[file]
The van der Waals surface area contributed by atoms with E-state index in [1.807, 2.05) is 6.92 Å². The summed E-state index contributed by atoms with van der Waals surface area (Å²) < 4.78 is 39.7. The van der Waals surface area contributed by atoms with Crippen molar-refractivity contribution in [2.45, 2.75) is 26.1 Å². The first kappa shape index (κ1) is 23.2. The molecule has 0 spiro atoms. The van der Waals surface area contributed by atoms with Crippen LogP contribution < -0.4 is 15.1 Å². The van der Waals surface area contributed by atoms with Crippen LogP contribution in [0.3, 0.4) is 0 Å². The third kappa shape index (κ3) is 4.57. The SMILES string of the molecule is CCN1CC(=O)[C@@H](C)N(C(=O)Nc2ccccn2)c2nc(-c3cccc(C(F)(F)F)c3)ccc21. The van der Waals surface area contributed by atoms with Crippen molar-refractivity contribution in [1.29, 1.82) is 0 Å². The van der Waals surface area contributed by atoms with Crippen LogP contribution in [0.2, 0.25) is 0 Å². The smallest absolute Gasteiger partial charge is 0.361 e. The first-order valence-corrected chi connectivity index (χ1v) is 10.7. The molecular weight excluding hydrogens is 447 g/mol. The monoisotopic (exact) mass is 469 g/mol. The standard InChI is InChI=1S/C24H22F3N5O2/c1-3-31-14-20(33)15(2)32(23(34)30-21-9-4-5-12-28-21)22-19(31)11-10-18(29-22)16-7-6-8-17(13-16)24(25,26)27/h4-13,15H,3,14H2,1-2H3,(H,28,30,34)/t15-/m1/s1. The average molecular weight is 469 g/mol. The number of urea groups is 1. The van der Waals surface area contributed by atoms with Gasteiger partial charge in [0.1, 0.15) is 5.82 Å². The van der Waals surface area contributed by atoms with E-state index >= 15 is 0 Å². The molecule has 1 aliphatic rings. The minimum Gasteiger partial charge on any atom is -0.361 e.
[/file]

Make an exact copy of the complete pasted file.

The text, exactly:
The van der Waals surface area contributed by atoms with E-state index in [1.807, 2.05) is 6.92 Å². The summed E-state index contributed by atoms with van der Waals surface area (Å²) < 4.78 is 39.7. The van der Waals surface area contributed by atoms with Crippen molar-refractivity contribution in [2.45, 2.75) is 26.1 Å². The first kappa shape index (κ1) is 23.2. The molecule has 0 spiro atoms. The van der Waals surface area contributed by atoms with Crippen LogP contribution < -0.4 is 15.1 Å². The van der Waals surface area contributed by atoms with Crippen LogP contribution in [0.3, 0.4) is 0 Å². The third kappa shape index (κ3) is 4.57. The SMILES string of the molecule is CCN1CC(=O)[C@@H](C)N(C(=O)Nc2ccccn2)c2nc(-c3cccc(C(F)(F)F)c3)ccc21. The van der Waals surface area contributed by atoms with Crippen molar-refractivity contribution in [1.29, 1.82) is 0 Å². The van der Waals surface area contributed by atoms with Crippen LogP contribution in [0.2, 0.25) is 0 Å². The smallest absolute Gasteiger partial charge is 0.361 e. The first-order valence-corrected chi connectivity index (χ1v) is 10.7. The molecular weight excluding hydrogens is 447 g/mol. The monoisotopic (exact) mass is 469 g/mol. The standard InChI is InChI=1S/C24H22F3N5O2/c1-3-31-14-20(33)15(2)32(23(34)30-21-9-4-5-12-28-21)22-19(31)11-10-18(29-22)16-7-6-8-17(13-16)24(25,26)27/h4-13,15H,3,14H2,1-2H3,(H,28,30,34)/t15-/m1/s1. The average molecular weight is 469 g/mol. The number of urea groups is 1. The van der Waals surface area contributed by atoms with Gasteiger partial charge in [0.1, 0.15) is 5.82 Å². The van der Waals surface area contributed by atoms with E-state index >= 15 is 0 Å². The molecule has 1 aliphatic rings. The minimum Gasteiger partial charge on any atom is -0.361 e.